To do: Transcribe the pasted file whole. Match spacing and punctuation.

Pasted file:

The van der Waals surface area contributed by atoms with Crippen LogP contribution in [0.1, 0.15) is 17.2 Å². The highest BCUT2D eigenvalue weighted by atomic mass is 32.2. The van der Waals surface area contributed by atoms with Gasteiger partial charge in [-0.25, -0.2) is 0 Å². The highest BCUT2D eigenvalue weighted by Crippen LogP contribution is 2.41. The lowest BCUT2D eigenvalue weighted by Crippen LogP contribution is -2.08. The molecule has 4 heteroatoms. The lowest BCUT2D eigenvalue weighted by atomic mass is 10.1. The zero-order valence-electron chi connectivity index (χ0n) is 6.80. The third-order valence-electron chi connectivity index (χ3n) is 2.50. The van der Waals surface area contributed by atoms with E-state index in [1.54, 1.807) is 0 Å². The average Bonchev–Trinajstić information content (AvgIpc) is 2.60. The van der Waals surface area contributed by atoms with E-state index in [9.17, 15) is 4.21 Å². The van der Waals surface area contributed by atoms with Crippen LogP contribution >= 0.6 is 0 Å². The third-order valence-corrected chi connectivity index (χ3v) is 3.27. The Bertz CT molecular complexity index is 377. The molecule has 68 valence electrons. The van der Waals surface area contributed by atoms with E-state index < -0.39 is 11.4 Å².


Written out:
The van der Waals surface area contributed by atoms with Crippen LogP contribution in [0.1, 0.15) is 17.2 Å². The highest BCUT2D eigenvalue weighted by atomic mass is 32.2. The van der Waals surface area contributed by atoms with Gasteiger partial charge in [-0.25, -0.2) is 0 Å². The highest BCUT2D eigenvalue weighted by Crippen LogP contribution is 2.41. The lowest BCUT2D eigenvalue weighted by Crippen LogP contribution is -2.08. The molecule has 4 heteroatoms. The lowest BCUT2D eigenvalue weighted by atomic mass is 10.1. The zero-order valence-electron chi connectivity index (χ0n) is 6.80. The third-order valence-electron chi connectivity index (χ3n) is 2.50. The van der Waals surface area contributed by atoms with E-state index in [1.54, 1.807) is 0 Å². The average Bonchev–Trinajstić information content (AvgIpc) is 2.60. The van der Waals surface area contributed by atoms with E-state index in [9.17, 15) is 4.21 Å². The van der Waals surface area contributed by atoms with Crippen LogP contribution >= 0.6 is 0 Å². The third-order valence-corrected chi connectivity index (χ3v) is 3.27. The Bertz CT molecular complexity index is 377. The molecule has 68 valence electrons. The van der Waals surface area contributed by atoms with E-state index < -0.39 is 11.4 Å².